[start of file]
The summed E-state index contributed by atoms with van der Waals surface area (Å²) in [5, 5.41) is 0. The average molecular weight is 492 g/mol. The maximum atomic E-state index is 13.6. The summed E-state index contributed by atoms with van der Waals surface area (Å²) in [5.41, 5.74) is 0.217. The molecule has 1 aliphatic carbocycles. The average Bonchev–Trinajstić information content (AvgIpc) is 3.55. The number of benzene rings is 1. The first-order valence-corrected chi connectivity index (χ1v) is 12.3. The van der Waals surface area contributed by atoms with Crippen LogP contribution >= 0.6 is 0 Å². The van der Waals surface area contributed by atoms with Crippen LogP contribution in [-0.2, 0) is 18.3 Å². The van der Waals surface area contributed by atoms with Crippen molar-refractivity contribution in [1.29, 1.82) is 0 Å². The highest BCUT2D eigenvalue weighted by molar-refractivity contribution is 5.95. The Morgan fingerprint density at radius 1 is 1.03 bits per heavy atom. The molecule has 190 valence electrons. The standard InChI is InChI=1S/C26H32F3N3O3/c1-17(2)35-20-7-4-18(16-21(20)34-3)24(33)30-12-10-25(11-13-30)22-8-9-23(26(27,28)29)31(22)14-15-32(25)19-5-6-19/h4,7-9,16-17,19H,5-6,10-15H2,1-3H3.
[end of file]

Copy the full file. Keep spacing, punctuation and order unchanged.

The summed E-state index contributed by atoms with van der Waals surface area (Å²) in [5, 5.41) is 0. The average molecular weight is 492 g/mol. The maximum atomic E-state index is 13.6. The summed E-state index contributed by atoms with van der Waals surface area (Å²) in [5.41, 5.74) is 0.217. The molecule has 1 aliphatic carbocycles. The average Bonchev–Trinajstić information content (AvgIpc) is 3.55. The number of benzene rings is 1. The first-order valence-corrected chi connectivity index (χ1v) is 12.3. The van der Waals surface area contributed by atoms with Crippen LogP contribution >= 0.6 is 0 Å². The van der Waals surface area contributed by atoms with Crippen LogP contribution in [-0.2, 0) is 18.3 Å². The van der Waals surface area contributed by atoms with Crippen molar-refractivity contribution in [1.29, 1.82) is 0 Å². The highest BCUT2D eigenvalue weighted by molar-refractivity contribution is 5.95. The Morgan fingerprint density at radius 1 is 1.03 bits per heavy atom. The molecule has 190 valence electrons. The standard InChI is InChI=1S/C26H32F3N3O3/c1-17(2)35-20-7-4-18(16-21(20)34-3)24(33)30-12-10-25(11-13-30)22-8-9-23(26(27,28)29)31(22)14-15-32(25)19-5-6-19/h4,7-9,16-17,19H,5-6,10-15H2,1-3H3.